What began as an MIT group project in a Somerville, Mass., garage four years ago has evolved into a unique and successful developer of RFID, sensing and embedded computing technologies. In August, 2000, the original five founders of ThingMagic, all armed with MIT Ph.D.s, came up with an idea for a solution to a problem assigned by the Cambridge-based Auto-ID Center. Since then, the company has begun to seal its place as the supplier of one of the hottest RFID readers available.
It’s no coincidence that the area surrounding MIT is home to many small startups that transform university-bred projects into real-world commercial applications. Still, many of them fail. What’s so special about ThingMagic? The answer is Linux. That is, embedded Linux, combined with RFID, or radio frequency identification technology — just the thing that supply-chain businesses in health, retail and manufacturing are thinking about as the next big wave in inventory tracking and management.
Catching the Wave
The Yankee Group earlier this year said that the RFID market opportunity is expected to reach US$4.2 billion in 2008. Much RFID deployment is still in the pilot stage, and widespread implementation is just about to begin.
ThingMagic has a solid head start. Working with embedded Linux, ThingMagic is creating RFID readers — devices used to feed data to a computer network for tracking merchandise — with a focus on software. “They knew embedded computing was going to be big,” said Kevin Ashton, ThingMagic’s VP of marketing.
Ashton, who joined the group in 2004, said his colleagues had been consulting for various Fortune 500 companies before getting a contract in 2001 to develop an RFID reader, which is used to feed data to a computer network for tracking merchandise.
The call came from the Auto-ID Center, a partnership of companies and research universities based at MIT. At the time, Ashton, who previously was an associate director at Procter & Gamble, also happened to be the Auto-ID Center’s executive director. The center was on a mission to develop standards to ensure that products can be identified no matter which manufacturer tags them, and also to build related software.
The ThingMagic team was handed a challenging assignment: to create a device that can talk to any RFID tag on any radio frequency, that can integrate seamlessly with the Internet, and that can be manufactured very cheaply and in large volumes.
ThingMagic’s team members put their heads together and came back to the center with a device they called the Mercury reader. Improved versions followed, from Mercury1 to Mercury3. Meanwhile, the RFID vendor industry was all ears.
Today, Ashton claims that the latest version, Mercury4, is “probably the preferred RFID reader at the moment … in terms of our sense of the market.” Ashton said that ThingMagic readers “read any tag, which is very important in the RFID world. The total cost of ownership is so much lower that way. One doesn’t have to throw away the reader each time something new comes along.”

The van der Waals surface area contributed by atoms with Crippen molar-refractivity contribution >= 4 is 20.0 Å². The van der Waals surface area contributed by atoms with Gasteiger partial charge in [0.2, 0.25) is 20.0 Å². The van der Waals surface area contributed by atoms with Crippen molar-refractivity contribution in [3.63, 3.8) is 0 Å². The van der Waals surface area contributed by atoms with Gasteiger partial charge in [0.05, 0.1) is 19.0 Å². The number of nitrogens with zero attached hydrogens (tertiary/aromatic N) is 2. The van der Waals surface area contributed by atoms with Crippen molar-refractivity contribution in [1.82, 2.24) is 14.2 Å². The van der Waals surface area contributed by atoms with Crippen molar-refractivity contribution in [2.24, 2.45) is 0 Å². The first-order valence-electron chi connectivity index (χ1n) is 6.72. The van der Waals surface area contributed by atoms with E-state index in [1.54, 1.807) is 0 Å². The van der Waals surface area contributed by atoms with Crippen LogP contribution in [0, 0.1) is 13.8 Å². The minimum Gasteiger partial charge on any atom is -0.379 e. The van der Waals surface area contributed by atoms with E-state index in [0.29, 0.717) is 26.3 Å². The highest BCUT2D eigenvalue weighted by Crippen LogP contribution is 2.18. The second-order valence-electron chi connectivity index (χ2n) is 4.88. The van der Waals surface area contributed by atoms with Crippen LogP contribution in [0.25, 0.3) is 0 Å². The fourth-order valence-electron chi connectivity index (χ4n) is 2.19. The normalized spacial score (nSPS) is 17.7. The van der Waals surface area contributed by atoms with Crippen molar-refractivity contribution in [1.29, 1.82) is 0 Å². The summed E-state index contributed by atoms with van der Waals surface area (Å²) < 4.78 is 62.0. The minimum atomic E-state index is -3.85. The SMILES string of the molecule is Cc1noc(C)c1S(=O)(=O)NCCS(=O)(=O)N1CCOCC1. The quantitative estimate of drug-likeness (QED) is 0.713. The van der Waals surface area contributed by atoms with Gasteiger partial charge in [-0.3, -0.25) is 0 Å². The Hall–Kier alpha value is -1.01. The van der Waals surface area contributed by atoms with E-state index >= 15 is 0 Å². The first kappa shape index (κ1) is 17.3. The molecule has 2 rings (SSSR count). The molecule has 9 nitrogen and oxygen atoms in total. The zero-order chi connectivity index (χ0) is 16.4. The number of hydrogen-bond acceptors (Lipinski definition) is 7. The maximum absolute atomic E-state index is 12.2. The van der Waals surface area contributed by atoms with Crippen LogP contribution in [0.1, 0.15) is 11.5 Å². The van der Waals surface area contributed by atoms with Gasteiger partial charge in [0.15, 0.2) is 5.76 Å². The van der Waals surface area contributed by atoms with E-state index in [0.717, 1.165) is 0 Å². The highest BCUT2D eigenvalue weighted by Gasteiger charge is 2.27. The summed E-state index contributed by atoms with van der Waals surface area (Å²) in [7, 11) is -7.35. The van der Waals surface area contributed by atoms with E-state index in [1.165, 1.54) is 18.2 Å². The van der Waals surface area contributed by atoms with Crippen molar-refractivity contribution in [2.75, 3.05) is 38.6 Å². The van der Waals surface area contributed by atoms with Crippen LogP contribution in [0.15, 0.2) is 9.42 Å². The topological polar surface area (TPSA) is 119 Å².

According to ThingMagic, the Mercury4 reads all tag varieties — ISO, EPC Class0, EPC Class1 and EPC Class2 — simultaneously, using advanced software-defined radio technology. ThingMagic’s designers also enabled Mercury4 to support multiple frequencies and regional regulatory variations. The first release of Mercury4 supports North American UHF regulations, to be followed by HF, European UHF and Japanese UHF options.
In 2003, ThingMagic announced a collaboration with Intel to develop RFID readers using Intel’s XScale network processors. “We’re 90 percent engineering, and our goal is always to deliver a much more powerful product every year,” said Ashton.
Future Looks Bright
The ThingMagic business model is selling readers not directly to users but through partners, such as hardware manufacturers and integrators. In a deal announced in October, Zebra Technologies has signed on to produce label printers using Mercury4e, an embedded version of the fixed Mercury4 reader. The software architecture allows remote software upgrades for new protocols, including the forthcoming EPC Generation 2.
Is there a competitive threat to ThingMagic’s technology? “Yes, certainly,” said Ashton, from big companies moving into the RFID space as well as from smaller startups. But ThingMagic, because it is all about software engineering, is in a very good spot at the moment.
ThingMagic’s technology addresses diverse protocols in an open architecture, and vendors are expected to turn to that kind of solution as their need for multiprotocol support becomes more and more critical. ThingMagic has been a profitable business since its founding in 2000 — without any venture capital — and its immediate future looks bright.
Would ThingMagic turn away from being acquired by an industry giant in the future? “We would never say never,” said Ashton, but he added, “Our present focus is on growing the company.”